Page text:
Cox, In re, No. 76-1336

Decision Date28 October 1976
Docket NumberNo. 76-1336
Citation543 F.2d 1277
PartiesIn re James Wilbur COX, Sr., Bankrupt. Rhea Nita COX, now York, Appellant, v. James Wilbur COX, Sr., Appellee.
CourtU.S. Court of Appeals — Tenth Circuit

Bob R. Schick and Cecil W. Rote, Oklahoma City, Okl., for appellant.

James A. Kirk and Charles Bennett Lord, Linn, Helms, Kirk & Burkett, Oklahoma City, Okl., for appellee.

Before PICKETT, McWILLIAMS and DOYLE, Circuit Judges.

PICKETT, Circuit Judge.

This is an appeal from an order of the United States District Court for the Western District of Oklahoma affirming a judgment of the bankruptcy court which held that under Oklahoma law an award in a divorce action was a property settlement and dischargeable in bankruptcy.

On January 4, 1973, the Oklahoma County, Oklahoma, state district court granted a divorce to James Wilbur Cox, Sr. and Rhea Nita Cox. The divorce decree made provision for the division of specified real and personal property, and also contained the following provision:

IT IS FURTHER ORDERED, ADJUDGED, AND DECREED by the Court that plaintiff pay alimony to the defendant in the total sum of $16,800.00, payable in installments of $100.00 each on the 1st and 15th days of each and every month for a total sum of $200.00 per month, payable for eighty-four months beginning on the 15th day of January, 1973.

Cox made the alimony payments through May 1, 1974, when he discovered that his former wife had remarried, whereupon he made application for a termination of the alimony payments and for recovery of the payments made subsequent to the remarriage. The divorce court concluded that the alimony payments should be treated as a division of property and not for support and maintenance, and that consequently, under Oklahoma statutes, the payments did not terminate upon remarriage of the wife. 1 No appeal was taken from that decision.

On February 7, 1975, Cox filed his Voluntary Petition in Bankruptcy, listing his former wife as one of his creditors. On March 20, 1975, Mrs. Cox, now Mrs. York, instituted proceedings in the bankruptcy court for a determination that the alimony judgment be excepted from discharge as provided for in 11 U.S.C. § 35(a)(7). In response, the bankrupt alleged that the lump sum alimony, although payable in monthly installments, was part of a property settlement and dischargeable in bankruptcy. After a hearing the bankruptcy court construed the divorce decree the same as did the state district court, holding that the alimony provision should be treated as a division of property and dischargeable in bankruptcy. On appeal the United States district court affirmed the judgment of the bankruptcy judge. The basic question is whether, under Oklahoma law, the obligation of a lump sum alimony judgment payable in monthly installments pertains to a division of property and is dischargeable in bankruptcy.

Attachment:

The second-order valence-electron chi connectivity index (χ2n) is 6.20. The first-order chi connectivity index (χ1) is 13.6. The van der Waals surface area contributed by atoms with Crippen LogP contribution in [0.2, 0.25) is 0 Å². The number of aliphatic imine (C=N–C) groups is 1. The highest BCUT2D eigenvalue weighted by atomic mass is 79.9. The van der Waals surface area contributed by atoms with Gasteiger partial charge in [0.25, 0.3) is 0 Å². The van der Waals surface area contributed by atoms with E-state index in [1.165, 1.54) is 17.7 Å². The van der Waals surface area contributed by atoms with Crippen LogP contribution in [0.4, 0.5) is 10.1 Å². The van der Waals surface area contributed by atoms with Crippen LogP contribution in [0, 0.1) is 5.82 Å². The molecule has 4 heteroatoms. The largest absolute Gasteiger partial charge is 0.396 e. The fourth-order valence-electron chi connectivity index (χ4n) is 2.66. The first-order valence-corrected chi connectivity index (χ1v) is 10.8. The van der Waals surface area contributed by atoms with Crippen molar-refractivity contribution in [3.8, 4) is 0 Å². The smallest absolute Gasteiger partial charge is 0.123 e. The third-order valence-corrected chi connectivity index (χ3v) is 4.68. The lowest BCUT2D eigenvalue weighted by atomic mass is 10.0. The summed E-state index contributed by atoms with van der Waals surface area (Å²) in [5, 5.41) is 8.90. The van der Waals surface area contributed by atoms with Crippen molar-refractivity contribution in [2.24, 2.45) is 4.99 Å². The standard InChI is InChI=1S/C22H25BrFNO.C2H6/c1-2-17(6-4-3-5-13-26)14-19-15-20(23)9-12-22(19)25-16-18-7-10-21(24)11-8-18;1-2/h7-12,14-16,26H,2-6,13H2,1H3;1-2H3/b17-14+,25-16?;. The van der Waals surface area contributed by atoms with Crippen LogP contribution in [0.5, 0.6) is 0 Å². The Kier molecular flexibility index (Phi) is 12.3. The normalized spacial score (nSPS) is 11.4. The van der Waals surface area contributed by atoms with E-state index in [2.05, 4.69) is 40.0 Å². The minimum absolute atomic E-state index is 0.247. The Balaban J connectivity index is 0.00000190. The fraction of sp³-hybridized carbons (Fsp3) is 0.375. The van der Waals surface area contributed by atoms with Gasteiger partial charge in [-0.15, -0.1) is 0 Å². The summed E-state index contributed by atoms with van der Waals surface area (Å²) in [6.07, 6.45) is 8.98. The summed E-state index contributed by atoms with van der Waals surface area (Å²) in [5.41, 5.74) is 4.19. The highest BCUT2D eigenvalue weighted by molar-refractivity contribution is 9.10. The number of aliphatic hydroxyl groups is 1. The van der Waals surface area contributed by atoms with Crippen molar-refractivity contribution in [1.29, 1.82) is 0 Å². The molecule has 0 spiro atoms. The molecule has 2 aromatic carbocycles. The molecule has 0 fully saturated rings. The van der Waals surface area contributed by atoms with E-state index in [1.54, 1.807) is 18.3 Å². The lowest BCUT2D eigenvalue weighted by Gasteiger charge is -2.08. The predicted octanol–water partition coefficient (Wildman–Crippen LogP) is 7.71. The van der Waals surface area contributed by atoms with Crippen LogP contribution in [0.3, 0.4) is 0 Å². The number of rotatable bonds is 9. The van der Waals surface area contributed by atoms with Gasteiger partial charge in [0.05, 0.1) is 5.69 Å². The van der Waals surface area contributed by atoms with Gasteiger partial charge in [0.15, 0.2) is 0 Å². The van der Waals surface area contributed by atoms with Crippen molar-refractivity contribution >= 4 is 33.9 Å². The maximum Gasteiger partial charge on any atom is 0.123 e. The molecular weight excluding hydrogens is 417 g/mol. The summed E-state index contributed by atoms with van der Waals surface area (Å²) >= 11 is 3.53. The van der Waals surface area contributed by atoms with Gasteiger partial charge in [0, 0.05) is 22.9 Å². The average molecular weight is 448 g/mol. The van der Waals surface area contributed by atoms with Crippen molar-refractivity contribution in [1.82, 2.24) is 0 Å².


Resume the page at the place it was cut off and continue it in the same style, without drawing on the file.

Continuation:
11 U.S.C. § 35(a) provides that a discharge in bankruptcy shall release a bankrupt from all provable debts, except such as "(7) are for alimony due or to become due, or for maintenance or support of a wife or child . . . ." It is general law that obligations created by property settlements or division of property of the parties to a divorce action are not within the exceptions of Section 35(a)(7) and are dischargeable in bankruptcy. Caldwell v. Armstrong, 342 F.2d 485 (10th Cir. 1965); Goggans v. Osborn,237 F.2d 186, 16 Alaska 451 (9th Cir. 1956); 9 Am.Jur.2d Bankruptcy § 793; cases collected in Anno. 74 A.L.R.2d 758.

12 O.S. § 1289(b) provides, in part:

In any divorce decree entered after December 31, 1967, which provides for periodic alimony payments, the Court, at the time of entering the original decree, only, may designate all or a portion of each such payment as support, and all or a portion of such payment as a payment pertaining to a division of property. Upon the death of the recipient, the payments for support, if not already accrued, shall terminate, but the payments pertaining to a division of property shall continue until completed; and the decree shall so specify. The payments pertaining to a division of property shall be irrevocable. . . . The Court shall also provide in the divorce decree that any such support payments shall terminate after remarriage of the recipient, unless the recipient can make a proper showing that said support is still needed and that circumstances have not rendered payment of the same inequitable . . . .

The divorce decree in the instant case did not designate that any portion of the periodic alimony payments should be for support or that any portion thereof was a payment pertaining to the division of property, nor did it provide that the payments should discontinue upon the remarriage or the death of the recipient.

Although alimony is usually defined as an allowance of money required to be paid by a former husband to a divorced wife for support and maintenance, Webster's Unabridged Dictionary; 3 Words and Phrases, Alimony; a different connotation appears to have been given by the Oklahoma courts in construing Section 1289 of the Oklahoma Statutes. In Shea v. Shea, 537 P.2d 417 (Okl.1975), the Oklahoma Supreme Court rejected an argument to the effect that when a divorce decree provides for designated periodic...

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